top of page

#MeToo and Suicide: What is the Price of Shame and Silence with Sexual Assault?

With the current atmosphere in Hollywood, the launch of the #MeToo campaign, and the vast coverage on the Larry Nassar trial, sexual assault cases are now gaining more exposure than ever. The alarming statistics on sexual assault are enough to make the hair on your arms stand up—how is it possible that 1 out of every 6 American women has been the victim of an attempted or completed rape in her lifetime? [i] And what does it mean for these women after-the-fact? (This issue also impacts men, although at a lower rate of 1 in every 33, so I will be referring to victims/survivors as women for the purpose of simplicity)[ii].

We often get flooded with the facts and details of cases that reach the media, but rarely do we hear follow-up about how to cope with being sexually assaulted, and what happens to women after they either choose to report or choose to stay silent. Only 2 out of every 3 assaults are reported [iii], which means 33% of sexual assault victims stay silent. What price did Larry Nassar’s 250 victims pay by staying silent for so long? And what price do the 66% of women face when they come forward? Most survivors that report an assault face shame, disbelief, judgment, long trials, and oftentimes never see any justice rendered on their behalf. The price is destructive emotional damage.

The prominent and detrimental effect of sexual assault on an individual’s mental wellness is devastating. Rape survivors are four times more likely to contemplate suicide after their assault than non-crime victims, and 13 times more likely to have attempted suicide. [iv] With approximately 321,500 victims of rape and sexual assault (age 12 and older) each year in the United States, [v] the numbers speak for themselves. The trauma, shame, and torment that is experienced in the minutes, hours, days, and years following a sexual assault can be unrelenting, and tragically, some survivors succumb to their suffering.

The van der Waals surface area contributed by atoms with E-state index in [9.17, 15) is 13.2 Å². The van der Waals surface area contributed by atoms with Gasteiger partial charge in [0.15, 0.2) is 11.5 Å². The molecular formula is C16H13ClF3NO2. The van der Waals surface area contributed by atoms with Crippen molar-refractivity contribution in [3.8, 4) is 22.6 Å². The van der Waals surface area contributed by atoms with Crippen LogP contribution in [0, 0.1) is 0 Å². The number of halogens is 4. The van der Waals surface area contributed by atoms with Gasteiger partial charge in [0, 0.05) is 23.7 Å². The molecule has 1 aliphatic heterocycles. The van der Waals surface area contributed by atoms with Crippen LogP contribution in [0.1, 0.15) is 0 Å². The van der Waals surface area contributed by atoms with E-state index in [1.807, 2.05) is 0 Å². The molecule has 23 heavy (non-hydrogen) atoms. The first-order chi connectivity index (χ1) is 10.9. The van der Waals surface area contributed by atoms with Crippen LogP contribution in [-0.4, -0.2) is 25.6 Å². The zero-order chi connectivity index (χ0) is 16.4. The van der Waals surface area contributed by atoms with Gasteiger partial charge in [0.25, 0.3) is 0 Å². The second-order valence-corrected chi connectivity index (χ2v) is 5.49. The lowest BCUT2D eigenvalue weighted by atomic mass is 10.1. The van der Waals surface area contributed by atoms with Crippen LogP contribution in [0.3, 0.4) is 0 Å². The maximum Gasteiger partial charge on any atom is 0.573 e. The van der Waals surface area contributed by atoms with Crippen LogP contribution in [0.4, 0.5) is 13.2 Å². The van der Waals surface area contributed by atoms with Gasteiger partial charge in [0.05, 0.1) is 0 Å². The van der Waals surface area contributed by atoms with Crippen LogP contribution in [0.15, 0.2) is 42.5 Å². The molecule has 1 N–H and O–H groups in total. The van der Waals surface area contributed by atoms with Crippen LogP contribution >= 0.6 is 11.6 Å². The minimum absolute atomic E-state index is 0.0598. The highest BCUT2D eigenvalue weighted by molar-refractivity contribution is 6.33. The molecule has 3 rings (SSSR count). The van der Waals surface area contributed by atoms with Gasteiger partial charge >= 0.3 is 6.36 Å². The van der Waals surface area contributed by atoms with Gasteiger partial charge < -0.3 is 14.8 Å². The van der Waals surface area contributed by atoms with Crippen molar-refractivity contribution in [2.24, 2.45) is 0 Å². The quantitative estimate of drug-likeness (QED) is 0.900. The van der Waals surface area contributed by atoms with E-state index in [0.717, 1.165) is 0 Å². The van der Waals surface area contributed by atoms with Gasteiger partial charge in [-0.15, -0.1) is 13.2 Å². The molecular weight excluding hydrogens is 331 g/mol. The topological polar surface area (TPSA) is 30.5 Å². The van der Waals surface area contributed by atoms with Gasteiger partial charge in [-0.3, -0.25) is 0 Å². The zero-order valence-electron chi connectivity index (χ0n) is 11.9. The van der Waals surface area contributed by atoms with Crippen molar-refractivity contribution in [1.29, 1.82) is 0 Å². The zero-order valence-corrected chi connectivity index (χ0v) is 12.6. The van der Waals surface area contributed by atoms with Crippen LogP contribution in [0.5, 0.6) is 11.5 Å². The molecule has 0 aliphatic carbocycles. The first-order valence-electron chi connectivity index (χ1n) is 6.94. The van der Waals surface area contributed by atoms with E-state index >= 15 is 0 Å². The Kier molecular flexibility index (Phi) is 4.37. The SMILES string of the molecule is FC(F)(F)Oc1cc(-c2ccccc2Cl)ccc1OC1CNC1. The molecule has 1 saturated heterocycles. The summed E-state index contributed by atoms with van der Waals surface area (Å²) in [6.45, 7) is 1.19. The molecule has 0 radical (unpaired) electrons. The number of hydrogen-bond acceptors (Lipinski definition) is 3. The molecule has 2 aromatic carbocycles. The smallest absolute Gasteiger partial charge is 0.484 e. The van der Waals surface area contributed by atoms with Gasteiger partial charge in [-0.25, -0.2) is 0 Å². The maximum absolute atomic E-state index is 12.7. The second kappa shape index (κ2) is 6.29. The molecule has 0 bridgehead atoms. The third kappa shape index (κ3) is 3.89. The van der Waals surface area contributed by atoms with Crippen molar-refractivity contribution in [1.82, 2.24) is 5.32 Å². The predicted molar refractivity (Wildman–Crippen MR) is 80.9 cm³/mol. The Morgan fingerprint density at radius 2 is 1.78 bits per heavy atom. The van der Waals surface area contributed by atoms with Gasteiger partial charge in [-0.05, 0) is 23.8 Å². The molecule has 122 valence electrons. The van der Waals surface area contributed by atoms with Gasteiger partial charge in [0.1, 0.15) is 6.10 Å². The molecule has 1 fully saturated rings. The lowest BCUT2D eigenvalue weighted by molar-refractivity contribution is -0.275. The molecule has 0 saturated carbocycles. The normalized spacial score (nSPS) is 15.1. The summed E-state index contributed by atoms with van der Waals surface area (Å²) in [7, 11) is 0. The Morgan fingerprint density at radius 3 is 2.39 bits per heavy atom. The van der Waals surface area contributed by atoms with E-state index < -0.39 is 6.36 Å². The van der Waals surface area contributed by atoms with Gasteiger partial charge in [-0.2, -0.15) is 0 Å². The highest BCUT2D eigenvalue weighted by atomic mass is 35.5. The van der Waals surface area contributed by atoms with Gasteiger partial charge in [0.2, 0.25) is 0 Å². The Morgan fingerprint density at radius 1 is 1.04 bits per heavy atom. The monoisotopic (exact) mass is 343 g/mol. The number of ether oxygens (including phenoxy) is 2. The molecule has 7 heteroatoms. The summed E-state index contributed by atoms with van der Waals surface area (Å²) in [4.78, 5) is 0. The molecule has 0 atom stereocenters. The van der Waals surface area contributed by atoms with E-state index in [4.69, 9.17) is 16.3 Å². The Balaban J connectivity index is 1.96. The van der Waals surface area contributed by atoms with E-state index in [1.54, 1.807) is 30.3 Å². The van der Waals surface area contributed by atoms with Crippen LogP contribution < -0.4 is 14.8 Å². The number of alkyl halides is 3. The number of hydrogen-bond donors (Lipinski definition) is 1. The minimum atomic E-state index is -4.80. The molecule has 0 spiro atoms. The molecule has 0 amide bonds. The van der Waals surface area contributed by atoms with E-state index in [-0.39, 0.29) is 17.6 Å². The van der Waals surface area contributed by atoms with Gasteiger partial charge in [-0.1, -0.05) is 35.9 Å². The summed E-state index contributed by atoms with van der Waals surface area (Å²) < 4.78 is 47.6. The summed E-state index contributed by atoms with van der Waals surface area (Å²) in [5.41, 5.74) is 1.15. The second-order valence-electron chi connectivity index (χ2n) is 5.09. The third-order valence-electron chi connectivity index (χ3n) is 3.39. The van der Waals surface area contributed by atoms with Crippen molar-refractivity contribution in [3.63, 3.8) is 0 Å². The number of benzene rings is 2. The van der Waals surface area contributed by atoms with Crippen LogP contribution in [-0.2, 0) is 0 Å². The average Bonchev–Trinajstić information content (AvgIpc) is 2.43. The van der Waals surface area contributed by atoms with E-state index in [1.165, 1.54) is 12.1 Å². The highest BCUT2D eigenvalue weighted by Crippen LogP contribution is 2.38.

In the Netflix documentary, Audrie & Daisy, these exact effects are deeply explored. We hear two stories of young rape victims, who are victimized a second time by society and negligent law enforcement authorities after reporting their assaults. Following this, each girl endures relentless harassment, online and at school, both attempt suicide, and heartbreakingly, one dies. Audrie’s mother says something that speaks directly to the correlation between sexual assault and suicide, and to suffering and suicide in general: “She [Audrie] didn’t see any light at the end of the tunnel,” following her rape and what transpired from reporting. The profound loss of hope is the core undertone in most all attempted and completed suicides, and can be even more exasperated when dealing with the trauma of a sexual assault.

So what can be done? Here are a few things YOU can do in the event you know a sexual assault survivor provided by RAINN [vi]:

  1. BELIEVE. When a survivor tells you their story—believe them. It takes tremendous courage to speak out about a sexual assault. Tell them, “I believe you. / It took a lot of courage to tell me about this.” They may feel ashamed, worried they won’t be believed, and/or concerned they will be blamed. Skip any “why” questions, those are for investigations and experts—just offer your support in this time.